Said Halim Pasha
Said Halim Pasha (Albanian: Said Halimi) (18 January 1865 - 6 December 1921), Ottoman Empire Grand Vizier from 1913-17. Born in Cairo, Egypt, he was the grandson of Muhammad Ali of Egypt, "founder of modern Egypt". The "Pasha" in his name is an honorific that translates in English to "Lord", or "Lord Said Halim".
He was one of the signers in Ottoman-German Alliance. Yet, he resigned after the incident of the pursuit of Goeben and Breslau, an event which served to cement the Ottoman-German alliance during World War I. It is claimed that Mehmed V wanted a person in whom he trusted as Vizier, and that he asked Said Halim to stay in his post as long as possible. Said Halim's second term lasted until 1917, made short because of continuous clashes between him and the Committee of Union and Progress, which was the Imperial Government of the Ottoman Empire.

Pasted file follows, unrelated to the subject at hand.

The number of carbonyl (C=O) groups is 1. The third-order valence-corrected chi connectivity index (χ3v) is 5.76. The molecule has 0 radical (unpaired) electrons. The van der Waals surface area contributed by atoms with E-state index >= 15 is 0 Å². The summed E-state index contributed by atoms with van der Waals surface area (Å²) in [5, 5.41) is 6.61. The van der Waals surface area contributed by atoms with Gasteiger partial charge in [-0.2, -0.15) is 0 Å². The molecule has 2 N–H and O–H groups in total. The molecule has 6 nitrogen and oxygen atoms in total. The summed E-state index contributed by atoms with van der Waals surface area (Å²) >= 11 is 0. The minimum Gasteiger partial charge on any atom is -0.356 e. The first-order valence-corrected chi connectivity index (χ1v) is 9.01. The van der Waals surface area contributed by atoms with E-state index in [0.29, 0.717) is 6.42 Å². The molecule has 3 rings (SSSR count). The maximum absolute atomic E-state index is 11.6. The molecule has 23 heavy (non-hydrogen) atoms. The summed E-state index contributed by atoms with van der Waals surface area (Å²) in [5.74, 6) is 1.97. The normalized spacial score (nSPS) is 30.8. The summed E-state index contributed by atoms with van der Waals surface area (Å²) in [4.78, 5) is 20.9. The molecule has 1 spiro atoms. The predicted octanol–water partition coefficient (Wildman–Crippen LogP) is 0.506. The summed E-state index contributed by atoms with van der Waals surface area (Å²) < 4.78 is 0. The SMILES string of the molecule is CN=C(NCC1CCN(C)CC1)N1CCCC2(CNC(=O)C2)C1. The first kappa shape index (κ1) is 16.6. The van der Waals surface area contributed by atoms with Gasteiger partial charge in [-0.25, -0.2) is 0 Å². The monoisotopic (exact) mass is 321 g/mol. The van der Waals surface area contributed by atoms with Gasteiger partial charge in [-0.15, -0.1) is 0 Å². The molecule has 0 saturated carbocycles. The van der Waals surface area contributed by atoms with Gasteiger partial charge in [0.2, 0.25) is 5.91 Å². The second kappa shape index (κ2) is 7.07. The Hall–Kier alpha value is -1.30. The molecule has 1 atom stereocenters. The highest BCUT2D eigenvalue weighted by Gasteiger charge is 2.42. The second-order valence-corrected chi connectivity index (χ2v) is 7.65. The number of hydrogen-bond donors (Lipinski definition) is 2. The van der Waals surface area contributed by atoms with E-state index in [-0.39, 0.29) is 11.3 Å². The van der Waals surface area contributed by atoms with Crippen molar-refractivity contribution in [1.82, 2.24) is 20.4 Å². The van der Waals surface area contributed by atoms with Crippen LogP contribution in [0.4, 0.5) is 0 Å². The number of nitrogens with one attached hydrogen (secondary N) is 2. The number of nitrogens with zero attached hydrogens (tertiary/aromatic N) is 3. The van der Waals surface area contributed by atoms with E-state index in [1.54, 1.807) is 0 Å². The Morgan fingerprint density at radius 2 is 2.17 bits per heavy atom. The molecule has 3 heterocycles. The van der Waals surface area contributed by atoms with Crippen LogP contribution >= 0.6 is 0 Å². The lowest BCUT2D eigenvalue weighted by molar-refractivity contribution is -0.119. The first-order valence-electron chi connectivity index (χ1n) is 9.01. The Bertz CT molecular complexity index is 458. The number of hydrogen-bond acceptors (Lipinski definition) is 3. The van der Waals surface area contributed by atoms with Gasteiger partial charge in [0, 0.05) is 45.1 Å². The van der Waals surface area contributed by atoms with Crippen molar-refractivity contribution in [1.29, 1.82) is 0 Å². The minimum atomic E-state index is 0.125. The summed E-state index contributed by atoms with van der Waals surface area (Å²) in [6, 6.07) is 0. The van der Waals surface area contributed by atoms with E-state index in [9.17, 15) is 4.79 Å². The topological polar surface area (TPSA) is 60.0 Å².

During the military trials of World War I in the Ottoman Empire, he was accused of treason as he had his signature under Ottoman-German Alliance. He was exiled on 29 May 1919 to a prison on Malta. He was acquitted from the accusations and set free in 1921 at which time he moved to Sicily. He wanted to return to the capital of the Ottoman Empire, Constantinopole (present day Istanbul) in 1921, but this request was rejected. He was assassinated soon after by Arshavir Shirakian, an agent of the Armenian Revolutionary Federation, for his role in the Armenian Genocide..A source states that he was unrelated to the Armenian Genocide. 
- >Sukran Vahide (2005). Islam in Modern Turkey. State University of New York Press.
- War in Peace: Paramilitary Violence in Europe After the Great War, Robert Gerwarth, John Horne - 2012, page 176
- War in Peace: Paramilitary Violence in Europe After the Great War, Robert Gerwarth, John Horne - 2012, page 180
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